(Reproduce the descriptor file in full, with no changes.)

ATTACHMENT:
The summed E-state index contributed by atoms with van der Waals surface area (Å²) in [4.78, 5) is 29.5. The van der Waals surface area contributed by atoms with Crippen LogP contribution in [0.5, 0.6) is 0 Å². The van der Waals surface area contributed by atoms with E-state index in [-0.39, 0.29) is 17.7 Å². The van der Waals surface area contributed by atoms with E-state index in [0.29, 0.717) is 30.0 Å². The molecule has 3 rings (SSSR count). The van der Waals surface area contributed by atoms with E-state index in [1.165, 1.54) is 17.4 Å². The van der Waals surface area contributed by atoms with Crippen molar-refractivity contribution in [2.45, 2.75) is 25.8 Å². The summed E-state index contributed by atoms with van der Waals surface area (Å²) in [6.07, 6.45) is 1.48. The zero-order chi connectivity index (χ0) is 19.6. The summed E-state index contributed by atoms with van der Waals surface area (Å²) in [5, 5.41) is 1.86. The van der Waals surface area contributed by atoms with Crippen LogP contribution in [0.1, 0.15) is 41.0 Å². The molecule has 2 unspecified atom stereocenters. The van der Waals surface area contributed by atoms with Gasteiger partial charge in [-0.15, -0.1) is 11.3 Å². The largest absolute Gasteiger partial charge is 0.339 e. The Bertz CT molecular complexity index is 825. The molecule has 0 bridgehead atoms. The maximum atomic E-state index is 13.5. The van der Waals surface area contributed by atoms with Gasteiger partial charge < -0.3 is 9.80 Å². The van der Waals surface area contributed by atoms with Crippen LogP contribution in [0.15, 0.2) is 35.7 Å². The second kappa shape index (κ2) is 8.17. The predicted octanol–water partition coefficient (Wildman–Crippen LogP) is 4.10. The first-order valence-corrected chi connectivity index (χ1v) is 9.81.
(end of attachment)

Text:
The summed E-state index contributed by atoms with van der Waals surface area (Å²) in [4.78, 5) is 29.5. The van der Waals surface area contributed by atoms with Crippen LogP contribution in [0.5, 0.6) is 0 Å². The van der Waals surface area contributed by atoms with E-state index in [-0.39, 0.29) is 17.7 Å². The van der Waals surface area contributed by atoms with E-state index in [0.29, 0.717) is 30.0 Å². The molecule has 3 rings (SSSR count). The van der Waals surface area contributed by atoms with E-state index in [1.165, 1.54) is 17.4 Å². The van der Waals surface area contributed by atoms with Crippen molar-refractivity contribution in [2.45, 2.75) is 25.8 Å². The summed E-state index contributed by atoms with van der Waals surface area (Å²) in [6.07, 6.45) is 1.48. The zero-order chi connectivity index (χ0) is 19.6. The summed E-state index contributed by atoms with van der Waals surface area (Å²) in [5, 5.41) is 1.86. The van der Waals surface area contributed by atoms with Crippen LogP contribution in [0.1, 0.15) is 41.0 Å². The molecule has 2 unspecified atom stereocenters. The van der Waals surface area contributed by atoms with Gasteiger partial charge in [-0.15, -0.1) is 11.3 Å². The largest absolute Gasteiger partial charge is 0.339 e. The Bertz CT molecular complexity index is 825. The molecule has 0 bridgehead atoms. The maximum atomic E-state index is 13.5. The van der Waals surface area contributed by atoms with Gasteiger partial charge < -0.3 is 9.80 Å². The van der Waals surface area contributed by atoms with Crippen LogP contribution in [0.15, 0.2) is 35.7 Å². The second kappa shape index (κ2) is 8.17. The predicted octanol–water partition coefficient (Wildman–Crippen LogP) is 4.10. The first-order valence-corrected chi connectivity index (χ1v) is 9.81.